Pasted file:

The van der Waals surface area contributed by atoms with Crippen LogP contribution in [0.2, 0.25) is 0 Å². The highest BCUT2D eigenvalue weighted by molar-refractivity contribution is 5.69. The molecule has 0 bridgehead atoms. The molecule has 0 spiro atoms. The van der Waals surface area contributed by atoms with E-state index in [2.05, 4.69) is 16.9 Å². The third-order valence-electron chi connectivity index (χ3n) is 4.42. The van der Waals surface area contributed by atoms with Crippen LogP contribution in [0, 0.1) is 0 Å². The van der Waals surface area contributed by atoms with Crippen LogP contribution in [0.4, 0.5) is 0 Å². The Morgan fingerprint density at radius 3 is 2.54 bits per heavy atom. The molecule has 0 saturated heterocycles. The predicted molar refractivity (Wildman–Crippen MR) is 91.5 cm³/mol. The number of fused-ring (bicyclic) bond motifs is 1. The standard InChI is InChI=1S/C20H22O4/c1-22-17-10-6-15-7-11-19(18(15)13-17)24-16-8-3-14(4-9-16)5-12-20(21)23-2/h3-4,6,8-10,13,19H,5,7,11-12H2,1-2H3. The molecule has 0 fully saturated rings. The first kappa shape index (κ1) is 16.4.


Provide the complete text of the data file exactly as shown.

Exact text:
The van der Waals surface area contributed by atoms with Crippen LogP contribution in [0.2, 0.25) is 0 Å². The highest BCUT2D eigenvalue weighted by molar-refractivity contribution is 5.69. The molecule has 0 bridgehead atoms. The molecule has 0 spiro atoms. The van der Waals surface area contributed by atoms with E-state index in [2.05, 4.69) is 16.9 Å². The third-order valence-electron chi connectivity index (χ3n) is 4.42. The van der Waals surface area contributed by atoms with Crippen LogP contribution in [0, 0.1) is 0 Å². The van der Waals surface area contributed by atoms with Crippen LogP contribution in [0.4, 0.5) is 0 Å². The Morgan fingerprint density at radius 3 is 2.54 bits per heavy atom. The molecule has 0 saturated heterocycles. The predicted molar refractivity (Wildman–Crippen MR) is 91.5 cm³/mol. The number of fused-ring (bicyclic) bond motifs is 1. The standard InChI is InChI=1S/C20H22O4/c1-22-17-10-6-15-7-11-19(18(15)13-17)24-16-8-3-14(4-9-16)5-12-20(21)23-2/h3-4,6,8-10,13,19H,5,7,11-12H2,1-2H3. The molecule has 0 fully saturated rings. The first kappa shape index (κ1) is 16.4.